Read more:

Laser Internet; Android Malware; Windows 10; Mobile Addiction

Today’s Tech Sightings:

Facebook Works to Deliver High Speed Internet Using Laser

Facebook founder and CEO Mark Zuckerberg said on his social media page that Facebook’s Connectivity Lab is developing a laser communication system that can beam data via drones and satellites, thereby providing Internet connectivity at much higher speeds.

New Android Malware Is Sprouting Like Weeds

A report from G Data Security Labs finds information stored on Android devices to be vulnerable to as many as 4,900 new malware files each day. Increasingly a profitable platform for hackers, the Android operating system is likely to attract more than 2 million new strains of malware this year, according to the company.

Poll: More Americans Reach for Phone Than Partner in Morning

A new poll conducted by Braun Research for Bank of America of about 1,000 participants finds that 35 percent of surveyed millennials reach for their phones first thing in the morning, rather than their partners. Forty-four percent fall asleep with their smartphones in hand, and three percent go to bed with their smartphones.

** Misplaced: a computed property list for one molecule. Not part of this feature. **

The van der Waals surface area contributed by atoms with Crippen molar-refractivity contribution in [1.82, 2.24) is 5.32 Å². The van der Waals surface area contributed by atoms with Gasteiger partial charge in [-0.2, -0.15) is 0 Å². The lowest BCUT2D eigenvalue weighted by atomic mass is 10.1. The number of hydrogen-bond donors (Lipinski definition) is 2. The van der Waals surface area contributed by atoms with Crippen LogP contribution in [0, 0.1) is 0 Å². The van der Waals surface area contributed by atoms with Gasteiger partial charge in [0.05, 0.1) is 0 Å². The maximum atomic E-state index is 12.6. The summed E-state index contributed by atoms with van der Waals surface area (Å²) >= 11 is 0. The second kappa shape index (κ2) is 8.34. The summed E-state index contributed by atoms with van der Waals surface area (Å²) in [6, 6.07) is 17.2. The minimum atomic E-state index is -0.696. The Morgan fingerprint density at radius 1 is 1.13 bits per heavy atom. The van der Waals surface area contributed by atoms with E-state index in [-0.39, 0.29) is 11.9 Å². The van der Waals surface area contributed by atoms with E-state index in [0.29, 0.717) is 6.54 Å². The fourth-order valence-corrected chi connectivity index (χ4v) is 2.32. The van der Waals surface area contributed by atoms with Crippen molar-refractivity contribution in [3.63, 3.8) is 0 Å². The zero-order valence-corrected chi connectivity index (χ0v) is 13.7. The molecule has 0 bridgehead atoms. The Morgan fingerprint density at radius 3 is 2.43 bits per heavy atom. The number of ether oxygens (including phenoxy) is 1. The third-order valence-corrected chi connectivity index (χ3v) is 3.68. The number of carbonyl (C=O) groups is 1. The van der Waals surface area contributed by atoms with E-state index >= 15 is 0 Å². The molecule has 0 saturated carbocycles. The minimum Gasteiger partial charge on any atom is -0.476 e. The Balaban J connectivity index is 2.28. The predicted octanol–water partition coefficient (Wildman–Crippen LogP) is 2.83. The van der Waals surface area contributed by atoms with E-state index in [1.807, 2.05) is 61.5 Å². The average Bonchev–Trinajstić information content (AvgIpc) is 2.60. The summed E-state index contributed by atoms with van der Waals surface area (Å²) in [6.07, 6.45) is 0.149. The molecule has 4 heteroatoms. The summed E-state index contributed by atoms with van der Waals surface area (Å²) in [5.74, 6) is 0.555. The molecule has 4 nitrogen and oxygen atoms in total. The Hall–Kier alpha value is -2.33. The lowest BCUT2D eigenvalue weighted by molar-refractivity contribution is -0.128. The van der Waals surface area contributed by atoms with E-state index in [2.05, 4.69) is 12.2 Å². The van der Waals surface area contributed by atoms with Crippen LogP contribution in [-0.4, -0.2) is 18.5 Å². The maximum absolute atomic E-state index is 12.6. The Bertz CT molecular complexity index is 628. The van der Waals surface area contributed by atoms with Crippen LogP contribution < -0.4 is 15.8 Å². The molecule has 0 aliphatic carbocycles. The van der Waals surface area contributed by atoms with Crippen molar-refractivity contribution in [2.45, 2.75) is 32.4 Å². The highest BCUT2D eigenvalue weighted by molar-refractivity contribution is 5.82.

Microsoft Offers More Details About Windows 10 Rollout Plan

Microsoft’s new operating system, Windows 10, will start rolling out on July 29 for Windows Insider participants. After that, users who accepted the invitation to upgrade their Windows systems will start getting notifications. The upgrade process will alert users if their systems are not ready for Windows 10 and offer alternatives.

What Awaits Twitter’s Incoming Interim CEO Jack Dorsey

Twitter co-founder Jack Dorsey is taking the helm of the social media giant, temporarily replacing CEO Dick Costolo. Dorsey will focus on making the leadership transition as seamless as possible while the company’s board of directors searches for a permanent CEO.

The 7 Greatest Pivots in Tech History

If you didn’t know, YouTube was a dating site at one point, and Twitter used to be called Odeo. Here’s a look at some of Silicon Valley’s most successful companies that – more or less – had dubious beginnings.

Russians Get Glimpse of Internet ‘Troll Factory’

FILE - A women enters the four-story building known as the